The Explanatory Note states:

“[t]he Bill makes time-limited provision for vacancies among the 21 places which are normally filled by seniority to be filled as they arise by eligible female bishops if there are any available at that point (an eligible bishop is a bishop of a diocese in England who is not already entitled as such to a writ of summons). Essentially, for a period of 10 years, the most senior eligible female bishop at any time would fill a vacant Lords Spiritual seat in preference to the most senior eligible male bishop.”

These conditions are contained within clause 1 and require that:

  • a vacancy arises among the Lords Spiritual in the House of Lords in the 10-year window during which the Act is in force;
  • at the time the vacancy arises, there is at least one eligible bishop who is a woman; and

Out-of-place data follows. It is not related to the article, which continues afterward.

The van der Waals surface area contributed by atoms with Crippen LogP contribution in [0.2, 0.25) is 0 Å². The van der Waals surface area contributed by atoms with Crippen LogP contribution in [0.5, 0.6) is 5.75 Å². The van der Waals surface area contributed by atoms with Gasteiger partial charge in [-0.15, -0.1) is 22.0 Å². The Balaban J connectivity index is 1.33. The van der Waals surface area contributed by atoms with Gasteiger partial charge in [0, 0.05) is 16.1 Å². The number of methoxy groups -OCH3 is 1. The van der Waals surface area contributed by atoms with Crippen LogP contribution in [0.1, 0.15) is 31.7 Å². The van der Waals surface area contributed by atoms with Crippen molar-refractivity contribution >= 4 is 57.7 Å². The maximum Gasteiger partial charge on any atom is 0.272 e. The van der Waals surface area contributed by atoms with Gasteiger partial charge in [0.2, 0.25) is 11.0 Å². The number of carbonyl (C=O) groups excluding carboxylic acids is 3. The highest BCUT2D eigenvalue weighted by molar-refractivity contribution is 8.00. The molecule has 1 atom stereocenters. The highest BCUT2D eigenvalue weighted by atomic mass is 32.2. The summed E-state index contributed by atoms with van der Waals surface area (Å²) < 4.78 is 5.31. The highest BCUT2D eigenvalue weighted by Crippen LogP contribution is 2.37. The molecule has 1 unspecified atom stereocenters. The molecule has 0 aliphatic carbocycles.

• the person who would otherwise be entitled to fill the vacancy under section 5 of the Bishoprics Act 1878 is a man.

If at the time the vacancy arises there is only one eligible bishop who is a woman, the vacancy is to be filled by the issue of a Writ of Summons to her. However, if there are two or more eligible bishops who are women, the vacancy is to be filled by the issue of a Writ of Summons to the one whose election as a bishop of a diocese in England was confirmed first, [i.e. not her election as a suffragan bishop, if applicable].

If there is no eligible female bishop, the most senior male bishop will become a member of the House of Lords under the 1878 Act.

As under the present arrangements, a bishop issued with a Writ of Summons will be entitled to a Writ in subsequent Parliaments until that person ceases to be a diocesan bishop or is appointed to one of the five ex officio sees.